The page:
Petri

IPv6’s Role in Windows Server 2008

One of the biggest architectural changes in Windows Server 2008 is the inclusion of IPv6. IPv6 has been a part of Windows since Windows 2000, but Windows Server 2008 is the first version of Windows to enable IPv6 by default. Furthermore, The transport stack has been completely redesigned so that IPv6 and IPv4 are able to run parallel to each other, as shown in Figure A below.

The fact that some Windows features will not even work without IPv6 proves that Microsoft sees IPv6 as the protocol of the future. Even so, IPv6 is a lot more complex than IPv4, and can be a bit intimidating to say the least. In this article series, I will introduce you to the basics of using IPv6.

Figure A IPv4 and IPv6 run parallel to each other in the Network Layer of Windows 2008’s TCP/IP stack.

IPv4 Addressing

Although IPv6 addresses look nothing like IPv4 addresses, they do have their similarities. The biggest differences are that IPv4 addresses are 32 bits long, and IPv6 addresses are 128 bits long. Because of the excessive length of an IPv6 address, they are represented in an abbreviated form that will probably look completely foreign to anyone who has never used them before.

Any time a seasoned network administrator sees an address like 192.168.1.1, they instantly recognize it as an IPv4 address. This address contains four, eight bit numbers separated by periods. In order to understand how IPv6 addressing works, it is important to realize that when you see an IPv4 address, the address is being expressed in decimal form.  This decimal form is a shortcut to expressing a 32 bit binary number. For example, the IP address 192.168.1.1 expressed in binary form looks like this:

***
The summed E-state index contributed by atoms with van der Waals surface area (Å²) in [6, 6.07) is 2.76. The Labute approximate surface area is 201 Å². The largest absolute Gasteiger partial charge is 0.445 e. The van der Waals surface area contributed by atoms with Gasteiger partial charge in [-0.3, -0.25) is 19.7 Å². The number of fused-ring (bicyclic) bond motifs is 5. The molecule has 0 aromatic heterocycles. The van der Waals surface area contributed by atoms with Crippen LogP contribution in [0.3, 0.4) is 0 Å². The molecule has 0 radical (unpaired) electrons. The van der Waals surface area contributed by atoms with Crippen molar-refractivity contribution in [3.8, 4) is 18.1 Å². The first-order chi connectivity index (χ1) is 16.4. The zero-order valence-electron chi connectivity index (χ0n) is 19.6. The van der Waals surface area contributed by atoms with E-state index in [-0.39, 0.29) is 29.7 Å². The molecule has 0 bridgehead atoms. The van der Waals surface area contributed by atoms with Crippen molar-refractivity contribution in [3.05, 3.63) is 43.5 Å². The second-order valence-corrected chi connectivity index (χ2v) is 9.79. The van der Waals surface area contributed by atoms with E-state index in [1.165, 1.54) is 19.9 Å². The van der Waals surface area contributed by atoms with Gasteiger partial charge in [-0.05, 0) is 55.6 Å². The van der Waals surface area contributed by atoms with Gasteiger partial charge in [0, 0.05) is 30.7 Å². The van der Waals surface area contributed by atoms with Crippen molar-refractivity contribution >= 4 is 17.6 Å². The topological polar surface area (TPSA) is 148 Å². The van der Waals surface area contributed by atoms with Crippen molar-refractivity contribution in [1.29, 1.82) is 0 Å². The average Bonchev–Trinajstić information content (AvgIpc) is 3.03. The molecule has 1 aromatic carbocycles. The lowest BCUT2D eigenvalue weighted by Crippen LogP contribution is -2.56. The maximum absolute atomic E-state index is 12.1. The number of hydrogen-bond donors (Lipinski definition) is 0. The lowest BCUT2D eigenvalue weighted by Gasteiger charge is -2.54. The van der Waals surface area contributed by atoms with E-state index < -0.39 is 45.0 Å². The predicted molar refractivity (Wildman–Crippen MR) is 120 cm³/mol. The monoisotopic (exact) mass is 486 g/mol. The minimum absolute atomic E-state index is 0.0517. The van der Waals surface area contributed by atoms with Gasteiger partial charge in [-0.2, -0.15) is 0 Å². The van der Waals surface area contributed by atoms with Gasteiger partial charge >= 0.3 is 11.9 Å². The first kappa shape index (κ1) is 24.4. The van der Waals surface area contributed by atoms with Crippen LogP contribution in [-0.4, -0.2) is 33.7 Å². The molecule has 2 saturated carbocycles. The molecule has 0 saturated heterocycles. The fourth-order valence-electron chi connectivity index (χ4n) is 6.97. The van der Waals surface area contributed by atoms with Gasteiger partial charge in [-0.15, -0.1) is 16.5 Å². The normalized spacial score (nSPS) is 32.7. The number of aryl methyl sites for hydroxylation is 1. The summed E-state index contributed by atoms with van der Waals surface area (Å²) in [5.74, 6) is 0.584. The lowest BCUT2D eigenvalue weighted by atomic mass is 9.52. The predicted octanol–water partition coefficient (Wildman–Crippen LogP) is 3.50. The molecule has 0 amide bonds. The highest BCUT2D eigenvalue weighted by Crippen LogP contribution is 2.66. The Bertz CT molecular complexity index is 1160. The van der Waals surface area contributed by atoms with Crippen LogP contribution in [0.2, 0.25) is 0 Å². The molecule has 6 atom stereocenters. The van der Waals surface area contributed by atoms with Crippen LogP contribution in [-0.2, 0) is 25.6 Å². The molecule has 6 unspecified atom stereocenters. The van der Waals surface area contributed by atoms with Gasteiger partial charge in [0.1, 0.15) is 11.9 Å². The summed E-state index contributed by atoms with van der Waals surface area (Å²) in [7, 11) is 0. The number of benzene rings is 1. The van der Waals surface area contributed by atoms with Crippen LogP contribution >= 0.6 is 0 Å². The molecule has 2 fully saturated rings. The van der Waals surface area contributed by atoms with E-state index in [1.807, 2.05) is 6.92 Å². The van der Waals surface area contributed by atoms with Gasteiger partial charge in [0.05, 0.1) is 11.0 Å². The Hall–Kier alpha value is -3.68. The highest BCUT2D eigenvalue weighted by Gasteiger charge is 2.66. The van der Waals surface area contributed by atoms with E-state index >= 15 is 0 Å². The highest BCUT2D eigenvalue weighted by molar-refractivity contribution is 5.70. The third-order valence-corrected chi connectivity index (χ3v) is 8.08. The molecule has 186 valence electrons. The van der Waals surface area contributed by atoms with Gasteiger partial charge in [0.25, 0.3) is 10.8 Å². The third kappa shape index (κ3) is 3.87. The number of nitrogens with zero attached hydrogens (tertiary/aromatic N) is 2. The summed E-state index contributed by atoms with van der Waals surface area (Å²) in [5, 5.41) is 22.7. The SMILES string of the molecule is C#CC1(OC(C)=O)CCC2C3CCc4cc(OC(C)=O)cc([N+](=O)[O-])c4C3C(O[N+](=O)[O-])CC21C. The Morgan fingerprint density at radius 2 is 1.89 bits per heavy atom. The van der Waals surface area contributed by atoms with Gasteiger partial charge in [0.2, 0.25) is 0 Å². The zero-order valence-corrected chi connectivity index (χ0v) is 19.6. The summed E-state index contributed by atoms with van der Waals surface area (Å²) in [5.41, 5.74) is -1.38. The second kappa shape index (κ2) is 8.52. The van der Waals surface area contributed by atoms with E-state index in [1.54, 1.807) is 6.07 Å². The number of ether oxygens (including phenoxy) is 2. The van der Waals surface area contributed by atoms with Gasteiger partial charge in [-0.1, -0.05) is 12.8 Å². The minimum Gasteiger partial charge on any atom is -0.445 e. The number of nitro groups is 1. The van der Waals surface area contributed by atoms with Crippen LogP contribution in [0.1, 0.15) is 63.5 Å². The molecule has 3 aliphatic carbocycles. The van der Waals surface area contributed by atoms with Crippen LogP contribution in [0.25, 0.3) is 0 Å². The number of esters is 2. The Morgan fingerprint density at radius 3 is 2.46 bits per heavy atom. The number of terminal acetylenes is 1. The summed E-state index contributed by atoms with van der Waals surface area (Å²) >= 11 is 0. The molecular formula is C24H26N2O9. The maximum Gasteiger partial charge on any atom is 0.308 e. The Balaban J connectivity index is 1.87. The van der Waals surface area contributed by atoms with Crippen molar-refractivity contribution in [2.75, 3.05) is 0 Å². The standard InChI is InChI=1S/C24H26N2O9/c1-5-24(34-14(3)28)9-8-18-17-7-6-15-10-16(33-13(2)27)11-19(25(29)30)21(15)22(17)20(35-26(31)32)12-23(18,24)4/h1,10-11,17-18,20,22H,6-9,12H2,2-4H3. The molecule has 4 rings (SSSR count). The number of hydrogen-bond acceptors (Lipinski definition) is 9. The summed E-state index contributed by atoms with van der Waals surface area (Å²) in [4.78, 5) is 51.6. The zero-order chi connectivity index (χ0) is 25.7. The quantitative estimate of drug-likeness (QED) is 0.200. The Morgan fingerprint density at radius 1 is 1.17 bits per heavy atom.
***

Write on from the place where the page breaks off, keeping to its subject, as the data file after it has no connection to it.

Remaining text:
In the interest of saving space, I don’t want to get into how I did the conversion, but if you need help converting from a decimal number to a binary number, you can use the Windows Calculator.

IPv6 Addressing

Hopefully, my example above helps you to understand that even a simple IPv4 address is really long when you convert it to binary form. This problem is compounded when we start talking about IPv6 addresses though. Like an IPv4 address, an IPv6 address is an abbreviated form of a binary number.  For example, here is what a 128 bit binary number looks like:

When an IPv4 address is expressed in binary form, it is expressed in eight digit chunks called octets. Each of these octets corresponds to one of the numbers in the address (when it is displayed in digital form). IPv6 addresses are expressed in 16 digit chunks when they are displayed in binary form.  Unlike IPv4 addresses though, IPv6 addresses are not written in decimal form, but rather in hexadecimal form. Therefore, to see what an IPv6 address looks like, convert each of the 16 digit blocks of numbers above to hexadecimal format, and then separate each hexadecimal number with a colon. The result looks like this:

As you can see, this address is still pretty long. We can (and should) simplify it though. In IPv6 addressing, leading zeros are irrelevant, so let’s rewrite the address with the leading zeros omitted. After doing so, the address above becomes:

Just omitting the leading zeros shortens the address quite a bit, but there is one more thing that can be done. You will notice that three of the values in the address are 0. Any time that you have a series of zeros, you can get rid of all of the zeros, and just use double colons instead. Keep in mind though, that you can only use double colon notation once per address. In this case, the address becomes:

Conclusion

As you can see, IPv6 addresses are more complex than their IPv4 counterparts, but there is at least a logical reason behind the way that they are expressed. In Part 2 I will conclude this series by discussing the special meanings behind some of the digits in an IPv6 address.

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